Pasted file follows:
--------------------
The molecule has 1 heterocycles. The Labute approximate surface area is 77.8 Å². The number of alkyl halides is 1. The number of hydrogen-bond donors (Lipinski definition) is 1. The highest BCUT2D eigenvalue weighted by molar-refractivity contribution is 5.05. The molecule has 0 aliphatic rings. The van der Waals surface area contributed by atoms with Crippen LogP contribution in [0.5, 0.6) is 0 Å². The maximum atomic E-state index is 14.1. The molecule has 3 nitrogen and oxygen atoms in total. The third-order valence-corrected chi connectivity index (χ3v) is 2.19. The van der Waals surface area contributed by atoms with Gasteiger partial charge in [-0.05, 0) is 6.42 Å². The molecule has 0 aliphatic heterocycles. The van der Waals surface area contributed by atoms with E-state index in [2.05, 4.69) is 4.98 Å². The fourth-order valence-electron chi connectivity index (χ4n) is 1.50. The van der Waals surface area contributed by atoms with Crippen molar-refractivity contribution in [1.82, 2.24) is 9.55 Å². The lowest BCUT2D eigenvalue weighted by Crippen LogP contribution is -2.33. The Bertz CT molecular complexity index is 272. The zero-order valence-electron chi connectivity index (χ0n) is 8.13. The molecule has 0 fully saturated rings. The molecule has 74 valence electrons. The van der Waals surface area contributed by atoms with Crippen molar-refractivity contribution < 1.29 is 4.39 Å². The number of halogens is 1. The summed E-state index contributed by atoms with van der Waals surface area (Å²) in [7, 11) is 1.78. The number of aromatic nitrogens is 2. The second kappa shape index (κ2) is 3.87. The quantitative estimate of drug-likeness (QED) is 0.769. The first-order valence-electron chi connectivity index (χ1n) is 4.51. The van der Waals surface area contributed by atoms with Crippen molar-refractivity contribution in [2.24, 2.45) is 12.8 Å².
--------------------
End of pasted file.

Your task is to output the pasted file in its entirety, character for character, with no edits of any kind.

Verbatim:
The molecule has 1 heterocycles. The Labute approximate surface area is 77.8 Å². The number of alkyl halides is 1. The number of hydrogen-bond donors (Lipinski definition) is 1. The highest BCUT2D eigenvalue weighted by molar-refractivity contribution is 5.05. The molecule has 0 aliphatic rings. The van der Waals surface area contributed by atoms with Crippen LogP contribution in [0.5, 0.6) is 0 Å². The maximum atomic E-state index is 14.1. The molecule has 3 nitrogen and oxygen atoms in total. The third-order valence-corrected chi connectivity index (χ3v) is 2.19. The van der Waals surface area contributed by atoms with Gasteiger partial charge in [-0.05, 0) is 6.42 Å². The molecule has 0 aliphatic heterocycles. The van der Waals surface area contributed by atoms with E-state index in [2.05, 4.69) is 4.98 Å². The fourth-order valence-electron chi connectivity index (χ4n) is 1.50. The van der Waals surface area contributed by atoms with Crippen molar-refractivity contribution in [1.82, 2.24) is 9.55 Å². The lowest BCUT2D eigenvalue weighted by Crippen LogP contribution is -2.33. The Bertz CT molecular complexity index is 272. The zero-order valence-electron chi connectivity index (χ0n) is 8.13. The molecule has 0 fully saturated rings. The molecule has 74 valence electrons. The van der Waals surface area contributed by atoms with Crippen molar-refractivity contribution < 1.29 is 4.39 Å². The number of halogens is 1. The summed E-state index contributed by atoms with van der Waals surface area (Å²) in [7, 11) is 1.78. The number of aromatic nitrogens is 2. The second kappa shape index (κ2) is 3.87. The quantitative estimate of drug-likeness (QED) is 0.769. The first-order valence-electron chi connectivity index (χ1n) is 4.51. The van der Waals surface area contributed by atoms with Crippen molar-refractivity contribution in [2.24, 2.45) is 12.8 Å².